[0]: https://engineerscanada.ca/accreditation/about-accreditation

[1]: https://ncees.org/engineering/

[2]: https://www.ncbels.org/

[3]: https://en.wikipedia.org/wiki/Regulation_and_licensure_in_en...

[4]: http://www.occupationalhealthandsafetylaw.com/ontario-man-fi...

[5]: Consider for a moment the term "Global Warming" versus "Global Pollution Epidemic". I strongly believe if we had gone with the latter instead of the former, there would not have been pushback to the scale that we've seen. It certainly would have avoided the confusion of "oh, but this winter is so cold, global warming must be a hoax"! It also shifts the focus from an effect of pollution, to the pollution itself. This example is quite different than the software engineer/developer example, but I think it illustrates my point that how things are framed is very important.

We are not software engineers, and we won't be until regulatory bodies exist, and we develop codes of ethics.


> We are not software engineers, and we won't be until regulatory bodies exist, and we develop codes of ethics.

Nobody said that you are software engineer, you can just call yourself whatever you want

Those who called themselves software engineers are indeed software engineers, no one can forbids it

Fancy term like engineer is for marketing purposes, just like you said it's prestigious, they use it because they want to impress people, anything wrong with that? No, it's correct.

And it's also correct if anyone think they don't fit the title engineer, because it's his/her opinion which the software engineers won't likely give a fuck.

No one can stop them from using the term.

As for the Canada's law, the earth is bigger than that AFAIK. China and US software engineers are waiting for arrest. Except for Texas FYI

Standardization/basic practices mean shits by the way, it's research and development phases during engineering, people can invent what they want in their own ways as long as their products are legit

From Wikipedia:

> Engineers, as practitioners of engineering, are people who invent, design, analyse, build, and test machines, systems, structures and materials to fulfill objectives and requirements while considering the limitations imposed by practicality, regulation, safety, and cost.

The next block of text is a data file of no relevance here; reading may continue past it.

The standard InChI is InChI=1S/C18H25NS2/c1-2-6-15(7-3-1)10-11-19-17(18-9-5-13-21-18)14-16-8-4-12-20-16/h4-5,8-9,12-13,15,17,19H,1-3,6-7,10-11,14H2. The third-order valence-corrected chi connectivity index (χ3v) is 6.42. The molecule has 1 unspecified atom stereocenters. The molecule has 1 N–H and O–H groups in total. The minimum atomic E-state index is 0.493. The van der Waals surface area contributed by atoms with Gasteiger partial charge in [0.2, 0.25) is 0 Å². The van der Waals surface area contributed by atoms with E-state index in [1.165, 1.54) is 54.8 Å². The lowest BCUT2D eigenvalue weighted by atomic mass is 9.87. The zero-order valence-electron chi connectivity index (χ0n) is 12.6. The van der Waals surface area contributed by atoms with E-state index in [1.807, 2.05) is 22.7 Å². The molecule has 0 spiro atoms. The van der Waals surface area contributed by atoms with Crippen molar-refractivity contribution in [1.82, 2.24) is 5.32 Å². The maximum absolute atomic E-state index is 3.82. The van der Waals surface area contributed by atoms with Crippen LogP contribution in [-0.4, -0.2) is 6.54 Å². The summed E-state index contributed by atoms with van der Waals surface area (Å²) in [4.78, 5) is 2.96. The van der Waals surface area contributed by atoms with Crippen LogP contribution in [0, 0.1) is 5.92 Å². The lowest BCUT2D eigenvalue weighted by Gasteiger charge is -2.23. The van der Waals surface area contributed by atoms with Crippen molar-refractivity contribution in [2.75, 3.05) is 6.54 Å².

Wikipedia can be sue at anytime, as you like


> It's understood that if someone holds the title 'Engineer', they went through a certification process from a regulated body, traditionally. You can see this for example in countries and per state. [0] [1] [2]

I think you're misinterpreting the intention of the title of "Professional Engineer". As far as I can tell, it's for accountability for public projects (buildings, power, etc.). It's not strictly limiting what job titles can have the word "engineer" in it.

Most engineers in the aerospace industry don't even take the FE exam. Would you refuse to call most aerospace engineers "engineers" then?


I’ve posted it before. But it gets confusing on the global stage. Software Engineer is a protected title in some countries. In mine it means studied a great amount of advanced math in college, almost nothing else. We usually prefix it with a word that tells if we studied 3 or 5 years. SE in US seems to mean just Software Developer I guess?


In Ontario, Canada you can call yourself a Software Engineer. It's prefixing that title with, Professional that will get you in trouble if you're not licensed with the Professional Engineers of Ontario under the Professional Engineers Act.

Requirements are pretty high: http://www.peo.on.ca/index.php/ci_id/2057/la_id/1.htm

But I suppose industry/capitalism loves the fact that we don't require licensing in order to produce software even if use of said software should be safeguarding health, property, economic interests, etc.


In Quebec, Canada Software Engineer is a protected title and you must be registered with the Ordre des ingénieurs du Québec (http://oiq.qc.ca)